"This partnership with MountainView Hospital is incredibly exciting, and is particularly notable because private hospitals have not traditionally affiliated with medical schools for large residency training programs," said Schwenk.

"This agreement is a tribute to the vision and leadership of MountainView's medical staff, the Board of Trustees and the entire care team. This affiliation could lead to 50 to 60 residency and fellowship graduates each year who have a high likelihood of staying in southern Nevada and enhancing its health and health care."

School of Medicine/Renown affiliation launches with neurology program

John Rothrock

Adel AzizMelissa Bloch

Ivan LopezBarbara SchwartzJonathan Splvack

Brain trust

Top row from left to right are neurologists John Rothrock, M.D., medical director of the Renown Institute of Neurosciences; Adel Aziz, M.D.; and Melissa Bloch, M.D. Bottom row from left to right are Ivan Lopez, M.D., director of the Renown Institute for Neurosciences Stroke Center; Barbara Schwartz, M.D.; and Jonathan Spivak, M.D. Photos courtesy of Renown Health.

The Renown Health and School of Medicine steering committee recommended a strategic partnership with a number of key expectations, beginning with the establishment of a new neurology department at the medical school.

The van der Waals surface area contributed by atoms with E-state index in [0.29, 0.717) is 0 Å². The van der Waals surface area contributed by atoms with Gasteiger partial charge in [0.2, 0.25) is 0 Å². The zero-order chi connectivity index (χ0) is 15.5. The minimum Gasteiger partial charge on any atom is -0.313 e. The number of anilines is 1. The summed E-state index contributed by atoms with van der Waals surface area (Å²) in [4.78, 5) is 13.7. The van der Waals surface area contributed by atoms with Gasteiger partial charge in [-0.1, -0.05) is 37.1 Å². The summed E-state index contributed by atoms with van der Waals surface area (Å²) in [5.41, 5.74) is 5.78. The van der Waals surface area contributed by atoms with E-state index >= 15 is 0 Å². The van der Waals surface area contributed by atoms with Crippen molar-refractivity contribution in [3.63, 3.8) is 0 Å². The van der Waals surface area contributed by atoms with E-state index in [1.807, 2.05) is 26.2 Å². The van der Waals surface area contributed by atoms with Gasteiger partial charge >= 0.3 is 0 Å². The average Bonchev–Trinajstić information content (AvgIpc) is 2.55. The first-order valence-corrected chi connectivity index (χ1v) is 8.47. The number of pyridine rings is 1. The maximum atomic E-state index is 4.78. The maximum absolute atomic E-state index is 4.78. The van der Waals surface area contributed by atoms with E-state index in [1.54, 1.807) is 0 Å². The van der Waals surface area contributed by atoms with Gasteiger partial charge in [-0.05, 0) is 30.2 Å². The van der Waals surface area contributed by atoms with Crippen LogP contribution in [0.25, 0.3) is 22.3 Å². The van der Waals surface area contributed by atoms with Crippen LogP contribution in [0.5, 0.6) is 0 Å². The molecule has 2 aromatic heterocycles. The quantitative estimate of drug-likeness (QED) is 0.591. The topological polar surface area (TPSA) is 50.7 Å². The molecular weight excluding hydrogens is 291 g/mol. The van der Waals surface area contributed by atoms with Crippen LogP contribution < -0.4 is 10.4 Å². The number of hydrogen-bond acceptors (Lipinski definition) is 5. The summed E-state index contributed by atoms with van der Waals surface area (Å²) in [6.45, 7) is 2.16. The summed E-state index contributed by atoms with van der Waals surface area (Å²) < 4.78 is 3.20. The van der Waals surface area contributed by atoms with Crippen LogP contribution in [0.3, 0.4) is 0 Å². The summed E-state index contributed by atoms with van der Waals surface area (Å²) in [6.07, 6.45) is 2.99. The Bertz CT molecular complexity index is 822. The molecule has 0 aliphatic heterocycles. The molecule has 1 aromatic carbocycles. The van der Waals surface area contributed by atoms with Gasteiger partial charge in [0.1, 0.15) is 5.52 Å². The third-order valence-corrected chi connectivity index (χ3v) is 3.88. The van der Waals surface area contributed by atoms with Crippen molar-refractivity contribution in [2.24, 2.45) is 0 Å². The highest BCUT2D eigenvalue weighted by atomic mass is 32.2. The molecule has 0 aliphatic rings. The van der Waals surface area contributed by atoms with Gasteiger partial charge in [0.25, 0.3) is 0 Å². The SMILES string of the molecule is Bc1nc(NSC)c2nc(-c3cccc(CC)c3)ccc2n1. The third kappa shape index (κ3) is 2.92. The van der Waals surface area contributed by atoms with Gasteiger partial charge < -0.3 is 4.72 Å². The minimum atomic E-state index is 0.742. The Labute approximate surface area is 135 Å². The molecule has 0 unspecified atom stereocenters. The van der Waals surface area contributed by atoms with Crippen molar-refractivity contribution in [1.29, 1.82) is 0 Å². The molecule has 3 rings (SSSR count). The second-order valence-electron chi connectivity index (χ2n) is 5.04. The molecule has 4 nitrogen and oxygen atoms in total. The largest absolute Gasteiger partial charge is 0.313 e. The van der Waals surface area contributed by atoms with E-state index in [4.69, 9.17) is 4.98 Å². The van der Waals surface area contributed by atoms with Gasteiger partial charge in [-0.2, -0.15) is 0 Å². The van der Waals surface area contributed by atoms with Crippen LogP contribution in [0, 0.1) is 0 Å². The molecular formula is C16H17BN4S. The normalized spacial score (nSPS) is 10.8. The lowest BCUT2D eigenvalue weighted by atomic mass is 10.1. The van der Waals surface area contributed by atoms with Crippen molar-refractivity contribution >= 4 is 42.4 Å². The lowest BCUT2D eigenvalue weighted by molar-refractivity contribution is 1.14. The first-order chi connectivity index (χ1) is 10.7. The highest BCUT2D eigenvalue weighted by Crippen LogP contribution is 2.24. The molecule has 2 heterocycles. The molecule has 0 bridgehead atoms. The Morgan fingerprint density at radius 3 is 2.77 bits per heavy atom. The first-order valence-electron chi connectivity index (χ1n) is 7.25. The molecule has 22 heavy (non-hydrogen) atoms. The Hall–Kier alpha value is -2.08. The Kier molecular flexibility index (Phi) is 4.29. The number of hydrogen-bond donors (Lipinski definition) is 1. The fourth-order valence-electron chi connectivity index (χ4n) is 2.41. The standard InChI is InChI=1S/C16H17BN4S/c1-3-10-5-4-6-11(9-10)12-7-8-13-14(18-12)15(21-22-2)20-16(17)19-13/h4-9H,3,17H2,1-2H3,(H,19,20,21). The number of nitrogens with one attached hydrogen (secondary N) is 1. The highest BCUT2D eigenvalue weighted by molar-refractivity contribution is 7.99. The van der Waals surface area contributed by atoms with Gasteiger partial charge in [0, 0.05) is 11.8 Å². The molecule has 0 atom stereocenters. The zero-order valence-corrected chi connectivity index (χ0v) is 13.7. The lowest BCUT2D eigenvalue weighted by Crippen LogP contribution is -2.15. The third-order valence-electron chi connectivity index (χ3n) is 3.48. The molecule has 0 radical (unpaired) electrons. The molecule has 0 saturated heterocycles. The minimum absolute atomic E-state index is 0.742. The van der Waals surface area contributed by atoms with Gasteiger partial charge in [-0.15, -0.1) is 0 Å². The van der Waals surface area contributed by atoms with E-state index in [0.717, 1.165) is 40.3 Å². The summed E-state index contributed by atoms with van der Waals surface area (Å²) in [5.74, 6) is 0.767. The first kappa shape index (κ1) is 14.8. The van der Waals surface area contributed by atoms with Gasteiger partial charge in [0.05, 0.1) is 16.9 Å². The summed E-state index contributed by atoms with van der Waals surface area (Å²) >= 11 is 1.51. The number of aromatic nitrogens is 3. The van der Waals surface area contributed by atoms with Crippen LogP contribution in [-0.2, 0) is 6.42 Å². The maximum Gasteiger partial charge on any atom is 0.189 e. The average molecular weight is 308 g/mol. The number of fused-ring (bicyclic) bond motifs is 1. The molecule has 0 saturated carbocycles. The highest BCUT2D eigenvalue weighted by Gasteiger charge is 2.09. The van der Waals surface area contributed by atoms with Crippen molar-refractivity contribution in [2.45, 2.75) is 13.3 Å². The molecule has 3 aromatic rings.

Pending approval from the Board of Regents, noted Renown Institute of Neurosciences medical director and neurologist John Rothrock, M.D., will be the department's founding chair.

School of Medicine Department of Neurology faculty members also will come from the Renown Institute of Neurosciences.

These physician faculty members will be involved both in enhanced teaching in neurology-related courses during the first two years of medical school, and the clinical or clerkship (hospital and medical practice-based) teaching in the third- and fourth-years of medical school.

In addition, with the goal of reducing the significant shortage of neurologists in Nevada, a new residency in neurology as well as a fellowship program in headache medicine are in the planning stages for launch in the next two to three years.

Residency programs are required after medical school to prepare doctors to practice medicine in a medical specialty, and fellowship programs follow residency for doctors who wish to practice in subspecialty areas.

Neurology residency takes three years to complete, and headache fellowship is an additional year.

Ivan Lopez, M.D., director of the Renown Institute for Neurosciences Stroke Center, has been named program director of the planned neurology residency and headache fellowship.

"The neurology residency and headache fellowship programs will help to mitigate neurologist shortages statewide, as well as increase access to patient care and heighten quality of care statewide," said Miriam Bar-on, M.D., associate dean of graduate medical education.

"These enhancements of neuroscience teaching will reach across the medical school curriculum and through neurology residency and headache fellowship programs," added Timothy Baker, M.D.'04, associate dean for medical education.

"They will span the spectrum of medical education."